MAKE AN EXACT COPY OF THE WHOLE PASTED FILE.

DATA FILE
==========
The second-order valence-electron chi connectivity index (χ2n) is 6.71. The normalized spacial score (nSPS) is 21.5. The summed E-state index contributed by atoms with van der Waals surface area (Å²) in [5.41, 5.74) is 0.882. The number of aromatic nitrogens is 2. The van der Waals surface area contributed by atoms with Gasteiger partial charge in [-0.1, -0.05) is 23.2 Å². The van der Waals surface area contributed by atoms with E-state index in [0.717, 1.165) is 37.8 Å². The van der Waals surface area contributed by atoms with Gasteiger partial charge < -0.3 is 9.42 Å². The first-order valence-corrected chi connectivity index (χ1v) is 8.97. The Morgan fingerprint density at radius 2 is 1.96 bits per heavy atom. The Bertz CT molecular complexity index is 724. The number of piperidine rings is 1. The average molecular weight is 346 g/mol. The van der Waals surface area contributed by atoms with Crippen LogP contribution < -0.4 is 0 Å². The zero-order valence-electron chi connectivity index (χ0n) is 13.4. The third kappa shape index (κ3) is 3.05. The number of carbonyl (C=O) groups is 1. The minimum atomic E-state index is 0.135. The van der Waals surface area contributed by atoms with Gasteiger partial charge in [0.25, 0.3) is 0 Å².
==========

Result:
The second-order valence-electron chi connectivity index (χ2n) is 6.71. The normalized spacial score (nSPS) is 21.5. The summed E-state index contributed by atoms with van der Waals surface area (Å²) in [5.41, 5.74) is 0.882. The number of aromatic nitrogens is 2. The van der Waals surface area contributed by atoms with Gasteiger partial charge in [-0.1, -0.05) is 23.2 Å². The van der Waals surface area contributed by atoms with E-state index in [0.717, 1.165) is 37.8 Å². The van der Waals surface area contributed by atoms with Gasteiger partial charge < -0.3 is 9.42 Å². The first-order valence-corrected chi connectivity index (χ1v) is 8.97. The Morgan fingerprint density at radius 2 is 1.96 bits per heavy atom. The Bertz CT molecular complexity index is 724. The number of piperidine rings is 1. The average molecular weight is 346 g/mol. The van der Waals surface area contributed by atoms with Crippen LogP contribution < -0.4 is 0 Å². The zero-order valence-electron chi connectivity index (χ0n) is 13.4. The third kappa shape index (κ3) is 3.05. The number of carbonyl (C=O) groups is 1. The minimum atomic E-state index is 0.135. The van der Waals surface area contributed by atoms with Gasteiger partial charge in [0.25, 0.3) is 0 Å².